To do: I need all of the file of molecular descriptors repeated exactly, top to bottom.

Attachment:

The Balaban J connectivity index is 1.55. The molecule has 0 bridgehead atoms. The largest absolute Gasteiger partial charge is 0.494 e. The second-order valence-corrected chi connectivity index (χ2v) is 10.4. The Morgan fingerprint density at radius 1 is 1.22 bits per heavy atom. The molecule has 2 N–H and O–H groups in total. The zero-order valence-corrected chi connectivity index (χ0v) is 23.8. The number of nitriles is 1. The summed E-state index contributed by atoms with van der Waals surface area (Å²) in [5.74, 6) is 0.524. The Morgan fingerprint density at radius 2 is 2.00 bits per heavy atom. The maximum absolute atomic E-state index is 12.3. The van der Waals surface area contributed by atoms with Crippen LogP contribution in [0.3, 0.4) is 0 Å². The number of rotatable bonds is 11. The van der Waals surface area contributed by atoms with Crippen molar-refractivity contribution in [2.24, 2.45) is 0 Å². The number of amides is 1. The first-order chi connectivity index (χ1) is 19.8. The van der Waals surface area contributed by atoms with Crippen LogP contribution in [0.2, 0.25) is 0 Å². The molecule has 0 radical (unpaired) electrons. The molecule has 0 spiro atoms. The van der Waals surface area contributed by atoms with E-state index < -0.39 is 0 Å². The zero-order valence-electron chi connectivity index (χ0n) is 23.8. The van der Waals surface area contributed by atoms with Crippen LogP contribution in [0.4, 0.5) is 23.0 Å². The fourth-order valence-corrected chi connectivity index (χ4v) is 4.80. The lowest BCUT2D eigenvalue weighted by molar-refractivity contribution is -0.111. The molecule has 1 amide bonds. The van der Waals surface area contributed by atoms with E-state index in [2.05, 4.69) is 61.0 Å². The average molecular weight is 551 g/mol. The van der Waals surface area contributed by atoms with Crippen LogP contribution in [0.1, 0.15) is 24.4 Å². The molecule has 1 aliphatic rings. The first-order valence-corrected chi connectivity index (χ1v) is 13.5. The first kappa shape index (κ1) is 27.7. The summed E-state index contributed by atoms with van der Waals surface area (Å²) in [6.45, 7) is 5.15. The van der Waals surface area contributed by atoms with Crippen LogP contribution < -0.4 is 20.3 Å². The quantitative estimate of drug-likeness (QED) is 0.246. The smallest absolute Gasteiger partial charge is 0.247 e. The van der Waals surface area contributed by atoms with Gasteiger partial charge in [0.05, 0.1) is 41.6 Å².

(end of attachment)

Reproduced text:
The Balaban J connectivity index is 1.55. The molecule has 0 bridgehead atoms. The largest absolute Gasteiger partial charge is 0.494 e. The second-order valence-corrected chi connectivity index (χ2v) is 10.4. The Morgan fingerprint density at radius 1 is 1.22 bits per heavy atom. The molecule has 2 N–H and O–H groups in total. The zero-order valence-corrected chi connectivity index (χ0v) is 23.8. The number of nitriles is 1. The summed E-state index contributed by atoms with van der Waals surface area (Å²) in [5.74, 6) is 0.524. The Morgan fingerprint density at radius 2 is 2.00 bits per heavy atom. The maximum absolute atomic E-state index is 12.3. The van der Waals surface area contributed by atoms with Crippen LogP contribution in [0.3, 0.4) is 0 Å². The number of rotatable bonds is 11. The van der Waals surface area contributed by atoms with Crippen molar-refractivity contribution in [2.24, 2.45) is 0 Å². The number of amides is 1. The first-order chi connectivity index (χ1) is 19.8. The van der Waals surface area contributed by atoms with Crippen LogP contribution in [0.2, 0.25) is 0 Å². The molecule has 0 radical (unpaired) electrons. The molecule has 0 spiro atoms. The van der Waals surface area contributed by atoms with E-state index < -0.39 is 0 Å². The zero-order valence-electron chi connectivity index (χ0n) is 23.8. The van der Waals surface area contributed by atoms with Crippen LogP contribution in [0.4, 0.5) is 23.0 Å². The fourth-order valence-corrected chi connectivity index (χ4v) is 4.80. The lowest BCUT2D eigenvalue weighted by molar-refractivity contribution is -0.111. The molecule has 1 amide bonds. The van der Waals surface area contributed by atoms with E-state index in [2.05, 4.69) is 61.0 Å². The average molecular weight is 551 g/mol. The van der Waals surface area contributed by atoms with Crippen LogP contribution in [0.1, 0.15) is 24.4 Å². The molecule has 1 aliphatic rings. The first-order valence-corrected chi connectivity index (χ1v) is 13.5. The first kappa shape index (κ1) is 27.7. The summed E-state index contributed by atoms with van der Waals surface area (Å²) in [6.45, 7) is 5.15. The van der Waals surface area contributed by atoms with Crippen LogP contribution < -0.4 is 20.3 Å². The quantitative estimate of drug-likeness (QED) is 0.246. The smallest absolute Gasteiger partial charge is 0.247 e. The van der Waals surface area contributed by atoms with Gasteiger partial charge in [0.05, 0.1) is 41.6 Å².